Society for the Dissemination of Historical Fact

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War Guilt Information Program (WGIP) and “History Warfare” Introduction

By Takahashi Shiro,

War Guilt Information Program (WGIP) and “History Warfare”
–Recover morals of the Japanese people

By Takahashi Shiro
Published by The Institute of Moralogy


This book originated from this author’s series of manuscripts, titled Another “Chrysanthemums and the Sword”, which was published in the monthly magazine MOKU for three years, starting in April 2013. I rearranged these manuscripts according to theme, made some corrections and additions and wrote this book.

I went to the United States in 1980 and studied there for three years. While studying in graduate school, University of Maryland, where censored papers during the Military Occupation of Japan are archived, I was absorbed in studying papers of the Civil Information Education (CIE) Section, General Headquarters, which are located in the United States National Archives.

In July 1981, I drove across the American Continent and went to San Francisco to study at the Hoover Institute, Stanford University, where personal papers of Joseph Trainor, deputy chief of the Education Division of the CIE, are held. At the Institute, I purchased all of Trainer papers and the CIE papers in the form of microfilm and microfiche, which I later brought back to Meisei University in Japan. At Meisei University, the Center to Study History of Postwar Education was established (the first chief of the Center was Meisei University President Kodama Mitsuo) and I regularly contributed my findings to the Center’s bulletin, Study of History of Postwar Education.

I became the youngest member of an expert committee of the Ad Hoc Education Council (a governmental council on education) launched in 1984 and participated in the discussion on educational reform, which was held every week for three hours at the Cabinet Office for nearly three years. As I was the only education scholar among the committee members, I was often asked to state my opinion about impending issues in education, such as bullying at school. To comply with the needs of the time, I was obliged to study “clinical education” and taught “clinical education” at Tamagawa University Graduate School and published a book, titled Clinical Education and Education for Sensitivity. Later, I became a lecturer and reviewer of the entrance examination for Matsushita Sekikei Juku (School of Politics and Economy), which led me to establish the “Teachers’ School” in Tokyo, Saitama, Osaka and Fukuoka Prefectures. Furthermore, facing the problem of “classroom collapse,” I established the Association to Promote “Parental Learning” and worked to educate teachers and parents in terms of human relationships.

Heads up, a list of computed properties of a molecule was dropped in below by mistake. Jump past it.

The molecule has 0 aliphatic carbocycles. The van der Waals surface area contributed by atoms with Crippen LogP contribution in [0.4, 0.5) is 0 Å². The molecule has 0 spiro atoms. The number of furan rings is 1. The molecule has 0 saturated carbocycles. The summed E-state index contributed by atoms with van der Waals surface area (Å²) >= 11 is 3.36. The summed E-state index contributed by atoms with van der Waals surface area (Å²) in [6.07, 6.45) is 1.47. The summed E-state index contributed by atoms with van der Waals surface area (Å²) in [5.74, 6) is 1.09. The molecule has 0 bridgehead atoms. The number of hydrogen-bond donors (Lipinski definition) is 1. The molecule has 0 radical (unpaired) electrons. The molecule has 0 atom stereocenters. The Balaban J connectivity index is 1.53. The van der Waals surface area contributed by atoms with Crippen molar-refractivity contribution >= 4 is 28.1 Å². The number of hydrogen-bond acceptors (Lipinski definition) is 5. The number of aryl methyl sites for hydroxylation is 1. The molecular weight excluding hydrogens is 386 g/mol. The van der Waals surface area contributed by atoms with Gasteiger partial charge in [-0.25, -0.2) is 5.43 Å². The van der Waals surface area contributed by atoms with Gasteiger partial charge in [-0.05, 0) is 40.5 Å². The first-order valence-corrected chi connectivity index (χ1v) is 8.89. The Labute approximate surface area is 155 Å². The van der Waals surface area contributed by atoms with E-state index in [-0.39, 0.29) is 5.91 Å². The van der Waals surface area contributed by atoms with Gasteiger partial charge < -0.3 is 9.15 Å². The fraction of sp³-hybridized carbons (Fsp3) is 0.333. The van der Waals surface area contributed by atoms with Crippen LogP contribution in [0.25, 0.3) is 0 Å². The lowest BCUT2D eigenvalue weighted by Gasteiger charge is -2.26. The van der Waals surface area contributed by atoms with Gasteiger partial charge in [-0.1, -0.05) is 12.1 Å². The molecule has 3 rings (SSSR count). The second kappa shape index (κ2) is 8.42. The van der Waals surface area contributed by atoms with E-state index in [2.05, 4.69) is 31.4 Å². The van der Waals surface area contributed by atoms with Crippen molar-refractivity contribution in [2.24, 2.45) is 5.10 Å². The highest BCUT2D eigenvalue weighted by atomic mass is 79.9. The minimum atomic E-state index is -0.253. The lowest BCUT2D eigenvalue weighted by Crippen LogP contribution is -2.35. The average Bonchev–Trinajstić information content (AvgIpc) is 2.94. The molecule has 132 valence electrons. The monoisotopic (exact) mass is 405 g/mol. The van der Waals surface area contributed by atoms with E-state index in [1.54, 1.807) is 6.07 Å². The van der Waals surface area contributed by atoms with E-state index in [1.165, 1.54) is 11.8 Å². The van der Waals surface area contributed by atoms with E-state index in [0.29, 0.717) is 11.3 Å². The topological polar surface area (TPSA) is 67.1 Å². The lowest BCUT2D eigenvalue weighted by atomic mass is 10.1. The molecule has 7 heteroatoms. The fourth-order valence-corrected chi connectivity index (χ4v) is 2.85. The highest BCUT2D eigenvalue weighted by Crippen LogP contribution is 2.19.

A big change in my life suddenly occurred after I changed my field of study from history to education. In April 2012, immediately after the “Diet Members Association to Promote Parental Learning” was established, false information and misconceptions promoted by the Association, that “lack of parental love results in children’s developmental disorders,” took hold of the public and we were obliged to step back.

On this challenge, “adversity is the best teacher”, and interpreting this as a sign to return to my roots, that is, the study of history of Japan under the military occupation, I restarted investigation of overseas documents and papers related to Japan under Allied military occupation. A series of manuscripts in the magazine MOKU is a vivid account of my renewed research.

The main theme of my research is “War Guilt Information Program” (WGIP). As I stated in detail in another book of mine, Review—Postwar Education, published more than twenty years ago, due to limited access to public papers and documents at the time, primary sources to support my study were limited to only thirty-nine pages CIE papers and I did not succeed in proving the CIE’s consistent involvement in anti-Japanese psychological warfare orchestrated by the United States Government.

Papers related to Bradford Smith and Bonner F. Fellers, who led the WGIP, papers of the Office of War Information (OWI), to which the two of them belonged, and papers of the Office of Strategic Services (OSS), papers of Geoffrey Gorer, who established basic strategy for anti-Japanese psychological warfare as chief of the OWI’s section to analyze foreign military’s fighting spirits and Ruth Benedict, who was appointed as his successor, were made public, one after another, by the University of Sussex and Vassar College, which made it possible for me to empirically research the origin of the WGIP and the process by which the Program developed.

Through the disclosure of confidential papers in the British National Archives and the Venona Papers, in which American and British intelligence agencies decoded encrypted Soviet correspondences, and others items, Soviet agents and collaborators were unmasked. The papers also disclosed a program to brainwash Japanese P.O.W.s in China, thus becoming a model for the WGIP.